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wo double vodkas on the rocks every night before dinner. To relax after a hard day at the office, I told myself. And then perhaps a glass of red wine with my meal. The burn in my throat turned into a dull buzz in my head and then I was numb. Self-medicating the anxiety, stress and anger away. It never interfered with my work. If I was in trial or had a big hearing the next day I never drank. But the rest of the time … Then, one day, I was done. What happened? I resumed my meditation practice after a break of 39 years. I started meditating during my freshman year at Harvard in 1971. Maharishi Mahesh Yogi, guru to the Beatles, had turned the world on to Transcendental Meditation (TM). I received my mantra and began my meditation practice but I was overwhelmed by events during my freshman year and my meditation practice fell away in short order. In 2010 I decided I needed to do something to cope with the stress of my law practice and my life generally. I heard that if you had ever received TM training you could go back for a refresher course. No charge. I called the Encinitas Transcendental Meditation center and asked if that was correct. The woman on the phone confirmed this. “What’s your name?” she asked. I told her. She checked her database. “I’m sorry. I don’t see your name. Where and when did you receive your training?” “Cambridge, Massachusetts. 1971,” I replied. “Oh,” she said with a laugh. “Our records don’t go back that far. You can join us.” I went to the TM training and committed that I would do it right this time. The TM way. Twenty minutes in the morning.

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Twenty minutes in the afternoon. A couple of months after I started meditating every day I was halfway through dinner one night when I realized that I hadn’t had a drink. And I had no desire for one. That’s odd, I thought. The second day — same thing. No desire to drink. Maybe I’ll stop drinking for a week, I thought. The third day I decided I was done drinking. Forever. I poured the

"A couple of months after I started meditating every day I was halfway through dinner one night when I realized that I hadn’t had a drink. And I had no desire for one. That’s odd, I thought." remains of my half gallon of vodka down the drain. The date: Sept. 8, 2010. I haven’t had a drink since. No 12-step program (of which I am a big fan). No cravings. No withdrawal. I just stopped. I am no scientist. But it seems to me that there is some correlation between my starting to meditate again and my decision to stop drinking. What do you think? The benefits of meditation are now well known. In 1968 the Maharishi approached Harvard Medical School and asked that it research the benefits of TM. He claimed that the practice reduced blood pressure. The response was initially no but the Maharishi persisted. When he agreed to accept the outcome, whatever it might be, Dr. Herbert Benson, a cardiologist at Harvard Medical School, agreed to study the effects of meditation.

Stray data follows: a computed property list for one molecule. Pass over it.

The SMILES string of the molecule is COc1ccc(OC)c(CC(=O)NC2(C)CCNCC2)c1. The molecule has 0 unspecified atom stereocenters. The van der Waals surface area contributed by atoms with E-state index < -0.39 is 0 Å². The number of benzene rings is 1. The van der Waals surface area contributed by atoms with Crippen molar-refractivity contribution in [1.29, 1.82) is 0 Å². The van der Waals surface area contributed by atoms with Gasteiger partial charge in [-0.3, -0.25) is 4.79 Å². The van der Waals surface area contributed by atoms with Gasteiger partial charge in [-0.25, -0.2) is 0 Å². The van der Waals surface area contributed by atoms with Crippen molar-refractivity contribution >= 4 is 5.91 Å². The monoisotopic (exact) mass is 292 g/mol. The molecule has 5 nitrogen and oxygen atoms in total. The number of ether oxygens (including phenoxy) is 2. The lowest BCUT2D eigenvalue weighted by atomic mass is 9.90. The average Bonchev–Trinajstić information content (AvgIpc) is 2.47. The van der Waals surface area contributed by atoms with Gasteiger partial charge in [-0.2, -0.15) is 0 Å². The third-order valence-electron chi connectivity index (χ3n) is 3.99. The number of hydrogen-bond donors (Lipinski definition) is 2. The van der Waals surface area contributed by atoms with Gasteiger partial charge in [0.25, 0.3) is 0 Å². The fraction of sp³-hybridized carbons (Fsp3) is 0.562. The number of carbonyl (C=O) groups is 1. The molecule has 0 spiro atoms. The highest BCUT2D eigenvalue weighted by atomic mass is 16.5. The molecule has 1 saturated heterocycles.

The Maharishi was right. Dr. Benson’s research demonstrated that meditation induces a state of deep relaxation which engages the parasympathetic nervous system by releasing chemicals in the brain that reduce blood pressure, metabolism, breathing and heart rate, and increase blood flow to the brain. Dr. Benson determined that 60 percent of all visits to healthcare providers are related to stress, which cause or exacerbate a number of medical conditions. His research showed that meditation can help with health problems associated with chronic stress such as fibromyalgia, gastrointestinal ailments, insomnia, hypertension, anxiety, headaches and chronic back pain. Dr. Benson published his research in the hugely influential book, The Relaxation Response. Dr. Benson’s research has been replicated by many other studies since its publication in 1975. In his new book Tools of Titans: The Tactics, Routines and Habits of Billionaires, Icons and World Class Performers, Tim Ferris recounts when the Dalai Lama was asked how long it takes to have a life changing experience after starting a meditation practice. “About 50 hours,” he said. That’s about how long it took me to have my epiphany and stop drinking after I established my daily meditation practice. Ferris also states that of all the world class performers he interviewed for his book, 80 percent meditate. If meditation works for 80 percent of billionaires, icons, world class performers and the Dalai Lama, it might work for you. If you are interested in starting a meditation practice contact me and I will help you. Pro bono. Good luck. Rick Waite (rwaite@keenlaw.com) is an attorney with Keeney Waite & Stevens.

Visit the SDCBA's new web page dedicated to wellness for lawyers at www.sdcba.org/wellness. May/June 2017 SAN DIEGO LAWYER 33

San Diego Lawyer May/June 2017  

Inside this Issue: Giving Back & Getting More - 2017 Service Award Winners; California State Bar at a Crossroads; Wellness: From Medication...

San Diego Lawyer May/June 2017  

Inside this Issue: Giving Back & Getting More - 2017 Service Award Winners; California State Bar at a Crossroads; Wellness: From Medication...